A young woman named Marina Keegan died Saturday in a single-car accident in Dennis, Mass., on Cape Cod, five days after graduating from Yale. She was 22. She wrote for the Yale Daily News while a student there, and her writing was so good, so compelling, that the News included her column, "The Opposite of Loneliness,'' in a special edition of the paper distributed to all students and families at graduation. I urge you to read it.
You go to college for many reasons, the biggest of which is probably (but not definitely) to get trained for what you'll do for the rest of your life. But along the way you experience a collegial feeling that's hard to describe until you've been through it. And Marina Keegan writes about it as eloquently as I've read.
"More than finding the right job or city or spouse -- I'm scared of losing this web we're in,'' Keegan writes. "This elusive, indefinable, opposite of loneliness. This feeling I feel right now.''
"The first time I read the piece, I cried,'' the editor-in-chief of the Daily News, Max de La Bruyere, told me Sunday night. "As a professor of ours said today, 'Marina always spoke her mind. She was determined to always be herself.' She knew what she wanted to write, and she always wrote it so well. She was such a shining light. She found time to do so much. She was the president of the Yale College Democrats, which takes up quite a lot of time. She wrote fiction and non-fiction, and she wrote a full-length musical last summer. And this story about life at Yale was so beautiful. Thank God she left us with this.''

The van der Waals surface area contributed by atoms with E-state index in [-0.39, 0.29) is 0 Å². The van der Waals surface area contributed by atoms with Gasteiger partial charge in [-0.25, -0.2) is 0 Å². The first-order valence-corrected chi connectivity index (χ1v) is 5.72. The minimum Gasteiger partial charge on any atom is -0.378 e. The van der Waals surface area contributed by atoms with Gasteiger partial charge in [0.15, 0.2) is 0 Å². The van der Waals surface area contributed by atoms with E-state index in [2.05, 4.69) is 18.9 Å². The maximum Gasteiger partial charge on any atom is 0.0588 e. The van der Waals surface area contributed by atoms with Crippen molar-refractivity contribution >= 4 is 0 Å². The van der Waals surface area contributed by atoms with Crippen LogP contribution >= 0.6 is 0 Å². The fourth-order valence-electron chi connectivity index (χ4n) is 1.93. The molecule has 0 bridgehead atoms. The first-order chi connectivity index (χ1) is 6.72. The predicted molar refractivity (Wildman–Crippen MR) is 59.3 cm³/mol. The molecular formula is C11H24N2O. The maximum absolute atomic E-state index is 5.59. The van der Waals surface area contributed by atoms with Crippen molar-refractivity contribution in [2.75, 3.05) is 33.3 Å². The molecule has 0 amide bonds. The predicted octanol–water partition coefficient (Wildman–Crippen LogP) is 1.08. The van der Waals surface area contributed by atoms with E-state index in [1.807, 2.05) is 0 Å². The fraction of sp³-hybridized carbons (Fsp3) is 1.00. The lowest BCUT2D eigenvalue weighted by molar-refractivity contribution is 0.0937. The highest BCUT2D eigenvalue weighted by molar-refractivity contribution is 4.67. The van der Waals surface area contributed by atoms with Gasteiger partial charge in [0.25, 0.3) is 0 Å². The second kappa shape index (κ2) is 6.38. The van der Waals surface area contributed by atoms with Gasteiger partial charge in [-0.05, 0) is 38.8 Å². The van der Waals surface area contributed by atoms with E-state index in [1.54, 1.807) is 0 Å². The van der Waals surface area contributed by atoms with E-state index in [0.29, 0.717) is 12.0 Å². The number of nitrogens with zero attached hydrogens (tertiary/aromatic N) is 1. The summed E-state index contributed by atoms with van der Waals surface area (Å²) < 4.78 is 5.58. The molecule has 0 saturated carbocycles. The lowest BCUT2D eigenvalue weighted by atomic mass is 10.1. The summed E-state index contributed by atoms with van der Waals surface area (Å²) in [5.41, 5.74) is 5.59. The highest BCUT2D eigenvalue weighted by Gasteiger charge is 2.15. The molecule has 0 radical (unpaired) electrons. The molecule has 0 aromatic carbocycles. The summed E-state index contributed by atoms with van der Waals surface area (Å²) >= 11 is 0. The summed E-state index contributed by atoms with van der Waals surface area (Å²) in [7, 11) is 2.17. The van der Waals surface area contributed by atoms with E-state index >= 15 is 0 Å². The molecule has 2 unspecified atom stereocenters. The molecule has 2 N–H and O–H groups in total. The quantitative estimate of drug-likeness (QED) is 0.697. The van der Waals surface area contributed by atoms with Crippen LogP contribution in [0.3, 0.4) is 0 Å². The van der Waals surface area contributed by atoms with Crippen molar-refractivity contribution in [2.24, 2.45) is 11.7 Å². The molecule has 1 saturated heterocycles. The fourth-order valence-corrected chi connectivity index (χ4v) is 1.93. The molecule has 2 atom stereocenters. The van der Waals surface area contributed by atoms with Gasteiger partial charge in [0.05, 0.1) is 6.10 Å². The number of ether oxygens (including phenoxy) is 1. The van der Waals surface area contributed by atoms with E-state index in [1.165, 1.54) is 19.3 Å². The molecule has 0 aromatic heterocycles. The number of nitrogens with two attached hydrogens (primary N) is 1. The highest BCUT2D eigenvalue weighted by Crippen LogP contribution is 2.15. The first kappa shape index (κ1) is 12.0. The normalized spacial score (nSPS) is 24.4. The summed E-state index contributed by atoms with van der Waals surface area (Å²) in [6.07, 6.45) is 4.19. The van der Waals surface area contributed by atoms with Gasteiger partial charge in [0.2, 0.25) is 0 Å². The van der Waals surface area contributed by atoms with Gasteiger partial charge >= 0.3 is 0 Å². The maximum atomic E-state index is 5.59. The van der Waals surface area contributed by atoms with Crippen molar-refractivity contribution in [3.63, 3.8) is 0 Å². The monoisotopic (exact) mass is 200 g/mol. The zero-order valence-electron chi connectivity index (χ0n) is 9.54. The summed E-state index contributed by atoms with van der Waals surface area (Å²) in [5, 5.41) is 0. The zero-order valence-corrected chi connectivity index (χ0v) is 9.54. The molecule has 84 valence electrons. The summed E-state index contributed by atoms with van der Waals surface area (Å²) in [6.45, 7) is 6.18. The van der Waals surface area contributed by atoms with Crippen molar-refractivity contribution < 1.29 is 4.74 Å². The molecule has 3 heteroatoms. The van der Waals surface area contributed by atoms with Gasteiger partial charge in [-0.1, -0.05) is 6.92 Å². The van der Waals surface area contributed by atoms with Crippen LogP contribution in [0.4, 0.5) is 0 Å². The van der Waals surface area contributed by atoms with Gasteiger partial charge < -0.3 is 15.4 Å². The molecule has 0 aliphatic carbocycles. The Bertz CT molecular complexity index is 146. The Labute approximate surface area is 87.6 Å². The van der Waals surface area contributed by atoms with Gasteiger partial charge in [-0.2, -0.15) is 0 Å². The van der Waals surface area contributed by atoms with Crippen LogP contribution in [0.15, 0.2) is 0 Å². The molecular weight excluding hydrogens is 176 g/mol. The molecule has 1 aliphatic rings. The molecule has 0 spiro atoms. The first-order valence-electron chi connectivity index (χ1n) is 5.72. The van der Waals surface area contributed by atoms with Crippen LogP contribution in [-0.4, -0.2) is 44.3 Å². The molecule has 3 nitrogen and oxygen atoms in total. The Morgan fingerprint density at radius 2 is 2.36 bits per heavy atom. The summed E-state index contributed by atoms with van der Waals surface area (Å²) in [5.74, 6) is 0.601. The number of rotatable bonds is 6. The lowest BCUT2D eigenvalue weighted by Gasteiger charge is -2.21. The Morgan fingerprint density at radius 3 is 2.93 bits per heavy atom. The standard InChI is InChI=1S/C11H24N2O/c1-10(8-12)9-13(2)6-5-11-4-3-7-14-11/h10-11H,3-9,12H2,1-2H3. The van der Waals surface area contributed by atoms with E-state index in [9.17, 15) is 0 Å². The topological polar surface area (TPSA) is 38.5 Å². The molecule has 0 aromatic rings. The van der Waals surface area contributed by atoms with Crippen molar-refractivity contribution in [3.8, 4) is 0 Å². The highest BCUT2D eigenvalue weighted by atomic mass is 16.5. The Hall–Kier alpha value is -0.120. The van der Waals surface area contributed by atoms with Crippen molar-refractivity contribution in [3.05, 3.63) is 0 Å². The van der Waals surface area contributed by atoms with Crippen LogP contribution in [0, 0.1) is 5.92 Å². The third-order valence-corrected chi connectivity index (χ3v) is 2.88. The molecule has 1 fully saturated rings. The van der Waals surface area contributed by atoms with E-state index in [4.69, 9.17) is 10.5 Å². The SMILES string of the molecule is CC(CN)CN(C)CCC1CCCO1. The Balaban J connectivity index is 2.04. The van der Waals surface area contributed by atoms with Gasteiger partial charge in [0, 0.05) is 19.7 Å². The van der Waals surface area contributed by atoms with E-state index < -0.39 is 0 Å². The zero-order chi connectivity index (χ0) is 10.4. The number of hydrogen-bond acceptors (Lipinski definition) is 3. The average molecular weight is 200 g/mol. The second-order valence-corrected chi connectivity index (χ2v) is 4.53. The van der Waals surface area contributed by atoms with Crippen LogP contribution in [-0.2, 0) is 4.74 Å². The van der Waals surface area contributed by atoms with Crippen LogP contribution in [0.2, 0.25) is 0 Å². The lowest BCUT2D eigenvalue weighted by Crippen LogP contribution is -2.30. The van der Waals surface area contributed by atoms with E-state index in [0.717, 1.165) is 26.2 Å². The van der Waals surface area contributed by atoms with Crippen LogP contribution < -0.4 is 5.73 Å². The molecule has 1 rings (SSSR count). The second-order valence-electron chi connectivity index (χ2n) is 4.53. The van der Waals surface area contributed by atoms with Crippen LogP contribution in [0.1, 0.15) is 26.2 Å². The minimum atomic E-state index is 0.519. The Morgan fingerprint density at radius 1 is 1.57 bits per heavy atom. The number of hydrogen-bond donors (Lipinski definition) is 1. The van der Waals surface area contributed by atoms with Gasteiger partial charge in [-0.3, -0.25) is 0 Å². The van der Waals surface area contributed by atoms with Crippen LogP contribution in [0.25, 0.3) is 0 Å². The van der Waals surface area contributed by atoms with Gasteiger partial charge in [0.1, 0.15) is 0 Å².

It's beautiful. Read it. It'll make you sad, but sadness is part of life too.
Stories like these got Marina Keegan an editorial assistant job at the New Yorker, which was she was due to start two weeks from today in Manhattan.
On the picnic table for your reading pleasure today (and just think -- you can read this while you're off, instead of stealing company time on a Monday morning to read):